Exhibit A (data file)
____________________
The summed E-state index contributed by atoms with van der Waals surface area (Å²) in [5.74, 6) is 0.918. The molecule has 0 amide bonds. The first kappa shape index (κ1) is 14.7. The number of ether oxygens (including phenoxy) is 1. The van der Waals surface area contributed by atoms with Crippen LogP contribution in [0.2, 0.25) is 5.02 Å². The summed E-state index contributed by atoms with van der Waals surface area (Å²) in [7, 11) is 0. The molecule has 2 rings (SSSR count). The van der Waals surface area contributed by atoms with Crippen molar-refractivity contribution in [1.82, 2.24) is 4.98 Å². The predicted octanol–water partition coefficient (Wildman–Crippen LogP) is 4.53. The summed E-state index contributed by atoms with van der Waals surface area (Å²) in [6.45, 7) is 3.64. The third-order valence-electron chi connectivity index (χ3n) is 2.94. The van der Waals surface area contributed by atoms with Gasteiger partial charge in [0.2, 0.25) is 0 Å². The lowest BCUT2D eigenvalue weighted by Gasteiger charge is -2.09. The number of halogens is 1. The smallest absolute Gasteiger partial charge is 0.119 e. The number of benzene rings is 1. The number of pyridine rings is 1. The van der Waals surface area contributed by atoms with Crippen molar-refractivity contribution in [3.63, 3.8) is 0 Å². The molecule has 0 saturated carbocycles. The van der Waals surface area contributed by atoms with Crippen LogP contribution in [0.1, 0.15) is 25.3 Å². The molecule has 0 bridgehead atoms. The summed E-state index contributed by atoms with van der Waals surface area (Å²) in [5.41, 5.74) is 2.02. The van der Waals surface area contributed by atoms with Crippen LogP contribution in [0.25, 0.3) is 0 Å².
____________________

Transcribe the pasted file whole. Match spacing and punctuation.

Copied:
The summed E-state index contributed by atoms with van der Waals surface area (Å²) in [5.74, 6) is 0.918. The molecule has 0 amide bonds. The first kappa shape index (κ1) is 14.7. The number of ether oxygens (including phenoxy) is 1. The van der Waals surface area contributed by atoms with Crippen LogP contribution in [0.2, 0.25) is 5.02 Å². The summed E-state index contributed by atoms with van der Waals surface area (Å²) in [7, 11) is 0. The molecule has 2 rings (SSSR count). The van der Waals surface area contributed by atoms with Crippen molar-refractivity contribution in [1.82, 2.24) is 4.98 Å². The predicted octanol–water partition coefficient (Wildman–Crippen LogP) is 4.53. The summed E-state index contributed by atoms with van der Waals surface area (Å²) in [6.45, 7) is 3.64. The third-order valence-electron chi connectivity index (χ3n) is 2.94. The van der Waals surface area contributed by atoms with Gasteiger partial charge in [0.2, 0.25) is 0 Å². The lowest BCUT2D eigenvalue weighted by Gasteiger charge is -2.09. The number of halogens is 1. The smallest absolute Gasteiger partial charge is 0.119 e. The number of benzene rings is 1. The number of pyridine rings is 1. The van der Waals surface area contributed by atoms with Crippen molar-refractivity contribution in [3.63, 3.8) is 0 Å². The molecule has 0 saturated carbocycles. The van der Waals surface area contributed by atoms with Crippen LogP contribution in [0.1, 0.15) is 25.3 Å². The molecule has 0 bridgehead atoms. The summed E-state index contributed by atoms with van der Waals surface area (Å²) in [5.41, 5.74) is 2.02. The van der Waals surface area contributed by atoms with Crippen LogP contribution in [0.25, 0.3) is 0 Å².